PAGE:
Sam Hillner makes up one-third of the New York free-improvisation unit the Zs, but he also performs solo under the name Diamond Terrifier. His tenor saxophone is fitted with a microphone, which he runs through a delay pedal and some harmonizers to thicken up the sound. The acoustics of the room can shape the direction of a performance, which is as likely to result in a rich droning sound as a wild bit of free squawk.
The moniker Diamond Terrifier comes from the English translation of the Indo-Tibetan god Vajrabairahva. It "refers to something that is stronger than, or able to influence and sway, the strongest thing. Something that can destroy what is indestructible," Hillner explains via email. "I try to create circumstances compositionally and in performance where my creativity, focus, physical capacity and even basic interest in what I'm doing are pushed just a little beyond the threshold of what is actually a good idea. That can lead to really exciting outcomes."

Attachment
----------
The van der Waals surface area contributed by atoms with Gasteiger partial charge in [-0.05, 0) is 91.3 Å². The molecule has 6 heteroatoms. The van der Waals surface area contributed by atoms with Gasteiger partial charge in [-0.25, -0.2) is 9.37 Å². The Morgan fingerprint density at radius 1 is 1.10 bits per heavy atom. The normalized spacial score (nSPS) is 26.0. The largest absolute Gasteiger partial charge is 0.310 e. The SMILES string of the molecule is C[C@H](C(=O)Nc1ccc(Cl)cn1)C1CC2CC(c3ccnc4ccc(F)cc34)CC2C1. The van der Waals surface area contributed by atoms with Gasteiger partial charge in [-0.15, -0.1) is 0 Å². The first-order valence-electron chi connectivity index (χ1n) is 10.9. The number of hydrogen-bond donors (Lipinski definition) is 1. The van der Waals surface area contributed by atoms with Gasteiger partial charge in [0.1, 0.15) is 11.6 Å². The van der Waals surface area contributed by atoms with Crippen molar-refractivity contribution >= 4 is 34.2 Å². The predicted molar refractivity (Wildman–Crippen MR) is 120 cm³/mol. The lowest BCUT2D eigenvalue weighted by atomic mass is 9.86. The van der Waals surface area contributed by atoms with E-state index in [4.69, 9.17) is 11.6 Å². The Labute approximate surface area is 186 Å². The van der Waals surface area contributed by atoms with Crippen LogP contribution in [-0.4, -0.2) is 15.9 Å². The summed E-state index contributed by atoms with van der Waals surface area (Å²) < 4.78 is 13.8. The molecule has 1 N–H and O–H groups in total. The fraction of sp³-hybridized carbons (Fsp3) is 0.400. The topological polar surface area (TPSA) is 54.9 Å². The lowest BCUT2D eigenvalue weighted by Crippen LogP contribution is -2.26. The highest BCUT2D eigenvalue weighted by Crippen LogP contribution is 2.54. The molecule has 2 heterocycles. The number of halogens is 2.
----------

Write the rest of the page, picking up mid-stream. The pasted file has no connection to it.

A solo percussion performance can demand even more from an audience, but Chris Corsano is more than your average drummer. His regular duo with saxophonist Paul Flaherty and numerous other projects with everyone from Thurston Moore to Jandek have demonstrated his capacity for fast energy and creative technique. Left to his own devices, Corsano's fleet work on the drum kit is embellished with wood, metal, homemade reed and string instruments, contact microphones and a few electronics. "The big challenge is to keep it musical and not have it be just some technical display ... to have there be tension and movement and contrast," he says. "The other challenge for me is to try to improvise as much as possible to keep things from getting predictable."